Shawcross has Paxo in his sights over Iraq 'show trial'

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The Independent Online

When literary heavyweights go to war, people get hurt. So it's with some trepidation that I bring you a dispute involving two of Britain's foremost men of letters: William Shawcross and Jeremy Paxman.

Last week, Paxman, hosted a Newsnight special Allies on Trial, in which Britain and the US were subject to a mock trial for alleged "atrocities" during the Iraq war.

The left-leaning lawyer Clive Stafford Smith was hired to represent the "prosecution". Shawcross - an eloquent supporter of the invasion - was invited to act for the "defence".

But despite the best efforts of Paxo et al, Shawcross refused to take part. He considered both the show's format and its timing (as the hostage Norman Kember faced execution) distasteful.

The editor of Newsnight, Peter Barron, has taken the unprecedented step of e-mailing viewers in response to complaints about the programme, in which the Allies were found guilty. "There was no 'torrent' [of complaints], just one or two, and calls to the audience log... numbered 19, which is about average," he says.

Shawcross isn't impressed. "This trial did no good to the BBC, the Iraqi people, or our understanding of events," he tells me.

* The celebrated film-maker James Ivory has become the latest cultural icon to pick a fight with the Germans.

In an interview on American television, Ivory has said that the sudden death of his partner Ismail Merchant was bought on by the stress of doing business with a group of investors from Frankfurt.

Merchant died in May after suffering from stomach ulcers. He'd fallen ill shortly after completing protracted negotiations to secure funding for his new film, The White Countess.

"The German investors just wouldn't sign the papers and give the money for the film," says Ivory. "Eventually, and strangely, they gave the money without even signing the papers."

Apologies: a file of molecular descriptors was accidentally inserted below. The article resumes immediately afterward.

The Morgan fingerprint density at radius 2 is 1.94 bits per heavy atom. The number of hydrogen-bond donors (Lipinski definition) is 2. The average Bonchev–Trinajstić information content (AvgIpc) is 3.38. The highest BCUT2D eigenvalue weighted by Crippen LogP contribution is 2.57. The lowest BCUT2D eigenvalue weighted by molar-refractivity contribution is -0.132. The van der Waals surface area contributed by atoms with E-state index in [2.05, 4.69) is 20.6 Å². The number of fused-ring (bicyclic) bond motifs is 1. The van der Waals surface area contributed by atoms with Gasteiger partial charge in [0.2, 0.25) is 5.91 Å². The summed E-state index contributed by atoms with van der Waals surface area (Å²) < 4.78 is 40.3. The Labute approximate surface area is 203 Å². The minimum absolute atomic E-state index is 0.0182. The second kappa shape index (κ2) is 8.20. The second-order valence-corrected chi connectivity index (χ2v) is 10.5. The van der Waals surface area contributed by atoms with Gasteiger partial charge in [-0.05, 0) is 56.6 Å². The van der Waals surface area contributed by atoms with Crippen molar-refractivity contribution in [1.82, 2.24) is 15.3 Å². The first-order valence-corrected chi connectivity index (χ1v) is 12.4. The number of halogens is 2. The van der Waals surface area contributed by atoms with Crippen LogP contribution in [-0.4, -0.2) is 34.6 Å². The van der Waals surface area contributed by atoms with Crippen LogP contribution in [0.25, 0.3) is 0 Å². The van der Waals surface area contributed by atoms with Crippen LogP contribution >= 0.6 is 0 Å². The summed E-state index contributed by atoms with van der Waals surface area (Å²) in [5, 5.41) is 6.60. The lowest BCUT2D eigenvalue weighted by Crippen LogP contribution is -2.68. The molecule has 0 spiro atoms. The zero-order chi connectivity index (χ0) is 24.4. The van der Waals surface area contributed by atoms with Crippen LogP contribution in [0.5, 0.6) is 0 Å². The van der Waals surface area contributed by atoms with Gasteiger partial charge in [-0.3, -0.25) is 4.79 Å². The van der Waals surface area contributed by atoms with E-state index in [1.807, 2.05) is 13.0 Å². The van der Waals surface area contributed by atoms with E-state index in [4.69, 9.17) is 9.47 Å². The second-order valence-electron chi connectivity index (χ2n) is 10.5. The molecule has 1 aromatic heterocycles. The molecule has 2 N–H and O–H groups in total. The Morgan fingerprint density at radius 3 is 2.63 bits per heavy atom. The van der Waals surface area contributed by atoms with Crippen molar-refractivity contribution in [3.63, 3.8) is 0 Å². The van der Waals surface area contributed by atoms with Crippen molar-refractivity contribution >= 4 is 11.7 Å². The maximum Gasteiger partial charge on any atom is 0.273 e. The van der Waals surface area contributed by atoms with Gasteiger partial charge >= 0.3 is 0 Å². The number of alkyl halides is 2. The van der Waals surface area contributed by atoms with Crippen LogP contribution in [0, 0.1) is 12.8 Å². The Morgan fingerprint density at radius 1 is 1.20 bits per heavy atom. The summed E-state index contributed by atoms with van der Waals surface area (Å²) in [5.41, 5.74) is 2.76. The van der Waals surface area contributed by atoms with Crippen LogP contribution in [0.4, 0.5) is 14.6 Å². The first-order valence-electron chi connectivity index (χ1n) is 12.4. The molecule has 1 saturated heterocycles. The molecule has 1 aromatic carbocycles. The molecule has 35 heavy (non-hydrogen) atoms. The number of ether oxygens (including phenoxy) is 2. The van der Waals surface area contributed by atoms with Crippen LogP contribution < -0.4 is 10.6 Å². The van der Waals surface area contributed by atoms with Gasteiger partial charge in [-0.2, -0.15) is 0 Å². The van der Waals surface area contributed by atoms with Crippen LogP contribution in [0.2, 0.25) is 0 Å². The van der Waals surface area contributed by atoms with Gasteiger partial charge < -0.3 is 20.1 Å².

"It was a horrible strain on Ismail, that's for sure, and then he broke his ankle. Then he had a bleeding ulcer, which he'd suffered from before.

"The English doctors didn't have a way with ulcers, or it was worse than they suspected, or in a very bad place to get at. But no one really knows what happened."

* It pains me to say this, but I have stumbled upon somebody with an even higher opinion of Chris Evans than Chris Evans himself.

Hollywood superstar Samuel L Jackson reckons Evans to be the greatest thing since sliced bread, and credits him with reinvigorating his career.

Sharing a sofa with Pandora at the British Comedy Awards last week, Jackson could talk of little else but appearing on TFI Friday during the late 1990s.

"I only got my part in Star Wars because of that interview," he said. "I mentioned being a big fan of the original Star Wars, and a few days later I got a call from George Lucas.

"Someone in his office had been watching, and put in a word. So I've a lot to thank Chris Evans for."

* Viewers of Johnny Vaughan's new TV show Space Cadets may have noticed something eerily familiar about Charlie Skelton, one of the actors hired to pose as a competitor in the programme.

He is the same Charlie Skelton who starred in a pornographic film, The Naughty Twins, made by Victoria Coren in 2002. Apparently, this has stood him in perfect stead for pretending to be an astronaut.

"Shooting a highbrow erotic movie in a room full of naked Dutch people is good practice for keeping a straight face in Space Cadets," says Coren. "I know it isn't the most honourable job, but I'm very proud of him."

Since you're wondering, The Naughty Twins was about two 18-year-old blondes, who consort with both their uncle, and something called the Horns of Pythagoras.

* It has been a hazardous Christmas party season for the bright young stars of New Labour.

First, Stephen Twigg was fined £50 after being arrested while drunk in Soho. Now I learn that Ed Miliband - Doncaster MP and brother of David - was set on fire at the Institute for Public Policy Research think-tank's Christmas bash.

"Ed was standing too close to a candle, and the back of his shirt just went up in flames," reports one guest. "It was rather dramatic. He screamed like a girl and started running around the room trying to slap his burning back. Ed ended up with a hole the size of a dinner plate in his shirt; it made the whole room stink."

The IPPR confirms the incident: "It goes to show that ours was the hottest party in town," they chunter.

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